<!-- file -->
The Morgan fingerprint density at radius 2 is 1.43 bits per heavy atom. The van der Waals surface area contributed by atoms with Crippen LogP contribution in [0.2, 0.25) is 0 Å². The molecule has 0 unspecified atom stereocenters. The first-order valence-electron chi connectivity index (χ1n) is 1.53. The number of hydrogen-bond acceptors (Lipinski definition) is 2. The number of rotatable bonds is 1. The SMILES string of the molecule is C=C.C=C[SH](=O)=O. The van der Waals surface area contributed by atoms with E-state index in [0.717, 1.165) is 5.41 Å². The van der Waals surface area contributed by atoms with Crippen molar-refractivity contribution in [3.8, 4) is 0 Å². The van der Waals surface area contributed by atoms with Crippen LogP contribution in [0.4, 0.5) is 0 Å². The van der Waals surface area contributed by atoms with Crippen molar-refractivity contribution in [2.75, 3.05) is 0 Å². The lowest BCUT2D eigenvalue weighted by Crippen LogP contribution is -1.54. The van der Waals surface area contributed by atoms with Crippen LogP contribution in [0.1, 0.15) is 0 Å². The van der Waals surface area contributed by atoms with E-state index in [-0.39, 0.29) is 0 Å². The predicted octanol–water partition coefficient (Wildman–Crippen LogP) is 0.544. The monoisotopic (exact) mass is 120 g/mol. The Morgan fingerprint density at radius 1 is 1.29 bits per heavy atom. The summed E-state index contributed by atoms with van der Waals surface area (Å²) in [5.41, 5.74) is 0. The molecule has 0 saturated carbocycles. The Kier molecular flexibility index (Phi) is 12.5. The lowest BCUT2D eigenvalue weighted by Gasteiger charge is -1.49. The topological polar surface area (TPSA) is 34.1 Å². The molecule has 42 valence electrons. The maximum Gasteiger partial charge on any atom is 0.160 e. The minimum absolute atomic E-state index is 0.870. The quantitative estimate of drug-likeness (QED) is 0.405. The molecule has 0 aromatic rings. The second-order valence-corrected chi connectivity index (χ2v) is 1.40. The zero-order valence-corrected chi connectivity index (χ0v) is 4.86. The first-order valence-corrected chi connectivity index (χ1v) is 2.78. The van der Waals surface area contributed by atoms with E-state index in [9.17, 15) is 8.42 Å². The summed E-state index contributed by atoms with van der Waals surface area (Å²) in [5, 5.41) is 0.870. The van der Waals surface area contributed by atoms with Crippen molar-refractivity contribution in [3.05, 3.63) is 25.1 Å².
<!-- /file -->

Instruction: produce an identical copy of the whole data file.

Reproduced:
The Morgan fingerprint density at radius 2 is 1.43 bits per heavy atom. The van der Waals surface area contributed by atoms with Crippen LogP contribution in [0.2, 0.25) is 0 Å². The molecule has 0 unspecified atom stereocenters. The first-order valence-electron chi connectivity index (χ1n) is 1.53. The number of hydrogen-bond acceptors (Lipinski definition) is 2. The number of rotatable bonds is 1. The SMILES string of the molecule is C=C.C=C[SH](=O)=O. The van der Waals surface area contributed by atoms with E-state index in [0.717, 1.165) is 5.41 Å². The van der Waals surface area contributed by atoms with Crippen molar-refractivity contribution in [3.8, 4) is 0 Å². The van der Waals surface area contributed by atoms with Crippen LogP contribution in [0.4, 0.5) is 0 Å². The van der Waals surface area contributed by atoms with Crippen molar-refractivity contribution in [2.75, 3.05) is 0 Å². The lowest BCUT2D eigenvalue weighted by Crippen LogP contribution is -1.54. The van der Waals surface area contributed by atoms with Crippen LogP contribution in [0.1, 0.15) is 0 Å². The van der Waals surface area contributed by atoms with E-state index in [-0.39, 0.29) is 0 Å². The predicted octanol–water partition coefficient (Wildman–Crippen LogP) is 0.544. The monoisotopic (exact) mass is 120 g/mol. The Morgan fingerprint density at radius 1 is 1.29 bits per heavy atom. The summed E-state index contributed by atoms with van der Waals surface area (Å²) in [5.41, 5.74) is 0. The molecule has 0 saturated carbocycles. The Kier molecular flexibility index (Phi) is 12.5. The lowest BCUT2D eigenvalue weighted by Gasteiger charge is -1.49. The topological polar surface area (TPSA) is 34.1 Å². The molecule has 42 valence electrons. The maximum Gasteiger partial charge on any atom is 0.160 e. The minimum absolute atomic E-state index is 0.870. The quantitative estimate of drug-likeness (QED) is 0.405. The molecule has 0 aromatic rings. The second-order valence-corrected chi connectivity index (χ2v) is 1.40. The zero-order valence-corrected chi connectivity index (χ0v) is 4.86. The first-order valence-corrected chi connectivity index (χ1v) is 2.78. The van der Waals surface area contributed by atoms with E-state index in [9.17, 15) is 8.42 Å². The summed E-state index contributed by atoms with van der Waals surface area (Å²) in [5, 5.41) is 0.870. The van der Waals surface area contributed by atoms with Crippen molar-refractivity contribution in [3.05, 3.63) is 25.1 Å².